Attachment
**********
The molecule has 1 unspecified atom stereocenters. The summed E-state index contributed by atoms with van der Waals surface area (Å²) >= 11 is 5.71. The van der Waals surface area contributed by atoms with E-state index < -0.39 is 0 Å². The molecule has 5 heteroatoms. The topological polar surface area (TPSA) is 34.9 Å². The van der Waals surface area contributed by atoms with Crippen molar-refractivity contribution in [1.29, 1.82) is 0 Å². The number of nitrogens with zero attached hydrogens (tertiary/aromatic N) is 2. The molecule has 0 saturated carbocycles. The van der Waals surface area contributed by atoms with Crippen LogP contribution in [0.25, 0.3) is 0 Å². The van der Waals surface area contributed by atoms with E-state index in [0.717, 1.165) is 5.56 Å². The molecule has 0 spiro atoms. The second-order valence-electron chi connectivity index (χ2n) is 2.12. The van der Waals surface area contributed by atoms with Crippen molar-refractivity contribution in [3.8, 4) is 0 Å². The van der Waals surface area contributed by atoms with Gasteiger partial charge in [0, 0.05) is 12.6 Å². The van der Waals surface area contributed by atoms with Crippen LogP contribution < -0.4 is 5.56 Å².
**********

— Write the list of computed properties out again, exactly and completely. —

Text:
The molecule has 1 unspecified atom stereocenters. The summed E-state index contributed by atoms with van der Waals surface area (Å²) >= 11 is 5.71. The van der Waals surface area contributed by atoms with E-state index < -0.39 is 0 Å². The molecule has 5 heteroatoms. The topological polar surface area (TPSA) is 34.9 Å². The van der Waals surface area contributed by atoms with Crippen molar-refractivity contribution in [1.29, 1.82) is 0 Å². The number of nitrogens with zero attached hydrogens (tertiary/aromatic N) is 2. The molecule has 0 saturated carbocycles. The van der Waals surface area contributed by atoms with Crippen LogP contribution in [0.25, 0.3) is 0 Å². The van der Waals surface area contributed by atoms with E-state index in [0.717, 1.165) is 5.56 Å². The molecule has 0 spiro atoms. The second-order valence-electron chi connectivity index (χ2n) is 2.12. The van der Waals surface area contributed by atoms with Crippen molar-refractivity contribution in [3.8, 4) is 0 Å². The van der Waals surface area contributed by atoms with Gasteiger partial charge in [0, 0.05) is 12.6 Å². The van der Waals surface area contributed by atoms with Crippen LogP contribution < -0.4 is 5.56 Å².